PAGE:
Homestay and exploration

My back aches. I just finished washing my clothes in two separate buckets in the bathroom outside my home here in Boudha, Kathmandu. The process took a little while; first you fill one bucket with water then pour a few handfuls of washing powder into the water; powder my Alama walked me over to the shop across the street to buy, saying “If you ever need things, come here. It’s a good place,” to the shop owner’s modest smile. The shop itself was dark with the incoming dusk, items and people stuffed into a tiny space adjacent to more small shops. The road itself is dusty, with cobblestones mixing with patches of grass and mud from the rain this morning ~ it is monsoon season here in Nepal. Back to washing: after filling the soapy bucket with the clothes, you let it sit for a few minutes and when you come back the water is a dark brown. It’s oddly satisfying to see the muddy water, as if you’ve already accomplished something. Then you must take the clothes out, one at a time, and wash them in the other bucket (full of clean water) and hang them on the handle of the spicket and the knobs. After this, you empty both buckets and fill the larger one with clean water, repeating the soaking and rinsing sequence with each article of clothing and ringing them out well. Afterward you pile the clothes on your arms, upon which goosebumps arise from the chill of the cold clothing, and walk outside to the wire run haphazardly across the back of your home. You hang the clothes, hiding your undergarments on another wire perpendicular to the main one, harder to see.

Then you walk inside and sit down, your back growling at you for your efforts.

Dinner was beyond my wildest expectations, as per usual. But not in a way I can really explain; it has to do with the smell of this home. The nose is embraced by it, touched and loved by it. It smells intrinsically of home, something deeply human. Lentils, partly, and perhaps soap and a bit of incense from the prayer room down the hall from my bedroom. The prayer room itself is wild, with a curtain barely hiding reds and golds and paintings and pictures. My family here is Buddhist and they pray daily, if only for a little while. Om mani peme hum and other mantras. They think of emptiness and the impermanence of the ego, but “we really know nothing, we are laypeople” says my Pala. He is too modest.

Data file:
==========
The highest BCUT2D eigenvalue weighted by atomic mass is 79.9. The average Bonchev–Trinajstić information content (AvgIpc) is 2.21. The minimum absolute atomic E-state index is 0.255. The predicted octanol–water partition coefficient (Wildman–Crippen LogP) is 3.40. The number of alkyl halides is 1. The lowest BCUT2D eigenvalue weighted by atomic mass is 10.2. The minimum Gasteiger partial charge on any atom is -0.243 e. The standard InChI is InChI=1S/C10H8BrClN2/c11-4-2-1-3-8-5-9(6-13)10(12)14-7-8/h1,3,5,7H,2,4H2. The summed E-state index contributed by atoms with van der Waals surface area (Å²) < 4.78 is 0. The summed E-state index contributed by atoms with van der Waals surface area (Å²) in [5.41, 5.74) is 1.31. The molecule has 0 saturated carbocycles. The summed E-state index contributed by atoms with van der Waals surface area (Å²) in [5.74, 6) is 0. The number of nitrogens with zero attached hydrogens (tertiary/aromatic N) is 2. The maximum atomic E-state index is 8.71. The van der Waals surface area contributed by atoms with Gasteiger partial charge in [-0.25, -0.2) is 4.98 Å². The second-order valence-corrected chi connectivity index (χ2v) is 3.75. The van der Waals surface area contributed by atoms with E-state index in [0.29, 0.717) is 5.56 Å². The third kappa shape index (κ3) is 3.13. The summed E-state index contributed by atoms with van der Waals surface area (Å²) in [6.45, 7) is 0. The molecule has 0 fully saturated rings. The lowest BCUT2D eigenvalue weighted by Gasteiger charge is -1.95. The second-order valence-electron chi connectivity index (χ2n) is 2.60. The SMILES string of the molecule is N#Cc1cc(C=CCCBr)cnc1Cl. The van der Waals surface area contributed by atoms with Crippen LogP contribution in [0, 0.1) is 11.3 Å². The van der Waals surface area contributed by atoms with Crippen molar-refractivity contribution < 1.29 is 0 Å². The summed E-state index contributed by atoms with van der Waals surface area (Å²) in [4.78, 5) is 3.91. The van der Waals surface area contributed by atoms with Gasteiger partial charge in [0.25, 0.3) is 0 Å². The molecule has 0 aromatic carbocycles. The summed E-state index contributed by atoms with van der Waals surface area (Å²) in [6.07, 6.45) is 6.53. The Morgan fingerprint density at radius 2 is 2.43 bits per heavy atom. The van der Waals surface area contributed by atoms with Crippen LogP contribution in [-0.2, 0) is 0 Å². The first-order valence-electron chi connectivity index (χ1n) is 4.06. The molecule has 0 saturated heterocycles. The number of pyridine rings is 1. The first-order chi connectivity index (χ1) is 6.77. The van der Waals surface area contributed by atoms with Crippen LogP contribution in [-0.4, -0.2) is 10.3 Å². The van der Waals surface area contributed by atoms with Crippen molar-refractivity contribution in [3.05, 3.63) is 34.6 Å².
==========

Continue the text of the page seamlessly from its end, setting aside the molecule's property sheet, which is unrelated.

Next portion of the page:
These people have found what makes the soul full, what connects all the dots, what is right for here and now.

I am learning the Tibetan alphabet and language for these human beings. Their culture, their passions, all are inherently connected with Tibetan and I am learning it for them and for myself. I did not, though, realize how much it means to learn Tibetan until I began to live here.

My bed is so much more comfortable than I could have hoped; “You slept under the pad,” laughed Amala when she saw my pulled-back sheets. I didn’t understand until she pulled out the large blanket which I’d mistaken for a pillow. “Past students, they tell me the bed is hard,” she says, showing me the original pad, “so I fixed it.”

Kindness is a culture here.

Tomorrow, classes start at the Yantra House, a haven in the middle of the dusty bustling city. There is a rope swing, and many trees with vines growing everywhere and a library. A library!!! I am happy. Surprisingly so because I had expected to be homesick or physically ill from the water and food changes, but instead I am balanced.

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This is a photo of when I met my Amala, or mother in Tibetan.
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